: Young Man Heinrich Boll :


I am assured at any rate
Man’s practically inexteriminate
Someday I must go into that.
There has always been an Ararat
Where someone else begat
to start the world all over at.

-- Robert Frost,  A Wishing Well, 1962

2018 Fall, Vol. 4, No. 4

2018 Fall Young Man Heinrich BollRecently there has been a sudden upsurge of interest in genealogy in the United and elsewhere. It has been prompted by a popular television show moderated by the Harvard Professor “Skip” Gates who can trace his own roots beyond West Virginia where he was born. There is also the Antiques Road Show where locals show up with treasures from their attics or cellars to be put on display before a rapt audience.

And, of course, there are ancestry companies who will take your DNA and send a pie shaped report that traces your “family” history several countries or ethnic groups confirming or denying the family gossip that there was a drop of Native American blood (or a sixteenth) that may qualify you for tribal membership. The surge of ethno nationalism sweeping through Europe has fueled neo-Nazi sentiments and is quite different from the nineteenth century eugenics movement fathered by Frances Galton (Darwin’s’ cousin) and directed toward race improvement through eugenics.

None of this has particularly engaged my attention despite my scholarly work on the free love Oneida community in central New York that carried out a bold sexual experiment called “stirpiculture” that pared off men and women with differing physical and spiritual qualities and produced seventy children and such mundane products as bear traps and silverware, the latter traditionally given as wedding presents.

Recently a nephew off mine took an interest in the Fogarty clan, which I had always thought of as rather simple. There were few family rumors about exotic mysteries since both my parents had migrated from the west country of Ireland to New York where they married, raised eight children without any of the Eugene O’Neil sturm und drang. They were both peasants (and I don’t use that word despairingly) with limited education (fourth grade). My father was a longshoreman who carried a hook and eventually achieved his dream of owning a bar in Brooklyn before it became famous and expensive. Everybody went to church (I was an altar boy along with Pete Hamill) and went to school (parochial of course) with three of my brothers becoming (what else?) lawyers, enacting the American dream (ala Horatio Alger) from rags to riches.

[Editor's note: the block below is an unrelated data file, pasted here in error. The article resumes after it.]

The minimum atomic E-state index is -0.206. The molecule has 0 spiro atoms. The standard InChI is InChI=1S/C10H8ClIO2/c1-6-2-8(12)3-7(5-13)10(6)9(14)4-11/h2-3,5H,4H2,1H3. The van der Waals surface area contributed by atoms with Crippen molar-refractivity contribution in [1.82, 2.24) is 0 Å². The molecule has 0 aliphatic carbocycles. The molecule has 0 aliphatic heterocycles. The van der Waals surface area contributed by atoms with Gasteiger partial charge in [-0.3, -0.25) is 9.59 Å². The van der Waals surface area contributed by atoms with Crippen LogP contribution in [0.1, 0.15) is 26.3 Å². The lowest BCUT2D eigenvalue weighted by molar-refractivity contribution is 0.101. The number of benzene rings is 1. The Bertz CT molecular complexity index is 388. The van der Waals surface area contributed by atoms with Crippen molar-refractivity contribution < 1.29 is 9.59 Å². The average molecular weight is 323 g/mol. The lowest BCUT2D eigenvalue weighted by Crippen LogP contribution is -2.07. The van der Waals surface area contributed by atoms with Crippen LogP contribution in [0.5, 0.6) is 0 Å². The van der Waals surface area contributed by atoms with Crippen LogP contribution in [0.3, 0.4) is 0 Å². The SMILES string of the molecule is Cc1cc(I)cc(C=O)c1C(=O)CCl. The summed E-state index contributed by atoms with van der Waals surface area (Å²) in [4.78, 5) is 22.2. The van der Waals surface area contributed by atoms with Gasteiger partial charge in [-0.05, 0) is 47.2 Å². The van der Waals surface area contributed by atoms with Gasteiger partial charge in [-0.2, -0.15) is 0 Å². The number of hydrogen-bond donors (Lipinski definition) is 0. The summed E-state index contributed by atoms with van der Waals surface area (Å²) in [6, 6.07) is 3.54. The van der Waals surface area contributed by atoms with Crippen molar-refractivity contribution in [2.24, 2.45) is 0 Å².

My nephew’s search for his roots led me to look for a satchel left to me by a brother (a judge) who had done some detailed genealogy work in the wonderful Mormon archives that contains such items as genealogies of genealogy for their own religious purposes as “The Latter Day Saints.” I found the satchel in my cluttered (a kind description) home office that is filled with books, papers, and so much detritus as to defy description. It contained the family history with pictures, citizenship papers of both my parents including the mellifluous original name given to my mother: Margarette Loyolia Carmody.

Thanks to the Irish critic Declan Kiberd, I learned that the families of supporters who favored the creation of an Irish state did not name their children using English names but rather took a French or Spanish name. My mother’s name was shortened when she was processed at Ellis Island to “Gretta” which she carried throughout her life. Her middle named paid homage to the Jesuit priest Ignatius Loyola.

Our lead essay is about “Young Man Boll,” an evocation of a youthful criticizing the Nazi regime. We have a Texas couple touring Ireland in search of their heritage and finding it. Additionally, we have an older essay by the aforementioned Professor Gates who chronicles the development of the Black enclave in London-Brixton, penned in 1976 when he was a young man and Brixton a vibrant community. This genealogical tour requires no DNA; and, if you read it you won’t get a certificate. There always stories, poems and a promise that another number is in the making.

Robert S. Fogarty, Editor

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